The University of Texas has released an expansive survey of 28,000 undergraduates, which sought to measure students’ experience with stalking, sexual harassment, and sexual violence. At the university’s flagship campus in Austin, 15 percent of female students reported being raped, according to The Dallas Morning News.
This number was the highest of the school’s eight campuses. The Dallas and San Antonio campuses reported the second-highest percentage of rapes, at nine percent each. The rate of rape incidents at all the campuses taken together was 10 percent; that number decreased to six percent when all students — including male students and graduate students — were taken into account. More than half of the incidents were perpetrated by UT students, according to the survey.
The study defined rape as “having oral sex with someone, making someone perform oral sex, or penetrating someone’s vagina or anus with penis, fingers or other objects without their consent, by use of verbal pressure, taking advantage of them when they’re incapacitated, threatening to harm or using force.”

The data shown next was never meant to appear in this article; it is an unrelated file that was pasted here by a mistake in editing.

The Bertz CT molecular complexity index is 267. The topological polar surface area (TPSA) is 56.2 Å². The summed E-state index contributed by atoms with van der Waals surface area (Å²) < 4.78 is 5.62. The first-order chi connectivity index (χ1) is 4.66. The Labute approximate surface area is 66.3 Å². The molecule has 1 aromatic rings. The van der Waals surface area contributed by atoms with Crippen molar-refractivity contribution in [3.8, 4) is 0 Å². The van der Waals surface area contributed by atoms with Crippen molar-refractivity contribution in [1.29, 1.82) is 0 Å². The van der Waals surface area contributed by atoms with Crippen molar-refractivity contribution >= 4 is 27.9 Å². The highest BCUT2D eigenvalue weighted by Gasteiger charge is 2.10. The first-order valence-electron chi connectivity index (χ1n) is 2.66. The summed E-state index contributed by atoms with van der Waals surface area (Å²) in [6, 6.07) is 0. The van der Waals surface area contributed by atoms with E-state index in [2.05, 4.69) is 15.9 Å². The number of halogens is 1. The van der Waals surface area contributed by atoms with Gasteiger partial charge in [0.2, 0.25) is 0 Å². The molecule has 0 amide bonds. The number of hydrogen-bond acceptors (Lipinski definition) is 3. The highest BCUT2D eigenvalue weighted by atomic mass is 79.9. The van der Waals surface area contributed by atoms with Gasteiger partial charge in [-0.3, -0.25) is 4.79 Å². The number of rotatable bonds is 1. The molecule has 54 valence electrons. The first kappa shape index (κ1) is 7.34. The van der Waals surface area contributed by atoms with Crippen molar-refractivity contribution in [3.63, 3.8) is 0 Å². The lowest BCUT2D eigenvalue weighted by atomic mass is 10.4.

The survey also revealed that very few UT students who experienced sexual assault on campus reported the crime — a phenomenon that is reflected in national studies on campus rape. At the Austin campus, only six percent of survivors told someone at the university, and 68 percent never said anything at all. At UT-Permian Basin in Odessa, just one percent of survivors reported their assaults to a university employee. Eighty-two percent said nothing.
Sexual harassment and sexual violence often impacted survivors’ course of study. Eleven percent of survivors felt they needed to take time off from school. Six percent reported that they needed to drop a class, and another six had to repeat a class.
Upon launching the survey in 2015, UT officials called it “the most comprehensive sexual assault study in higher education.” According to The Dallas Morning News, the university is deeply concerned by the study’s findings.
“We’re not going to run from this,” said UT System Chancellor William McRaven. “We’re not going to hide from this. We’re going to take it head on, and we are going to address all of these issues. We want to drive to zero. And I’ve had folks say, ‘You’re not going to get to zero.’”
Read the full story at The Dallas Morning News.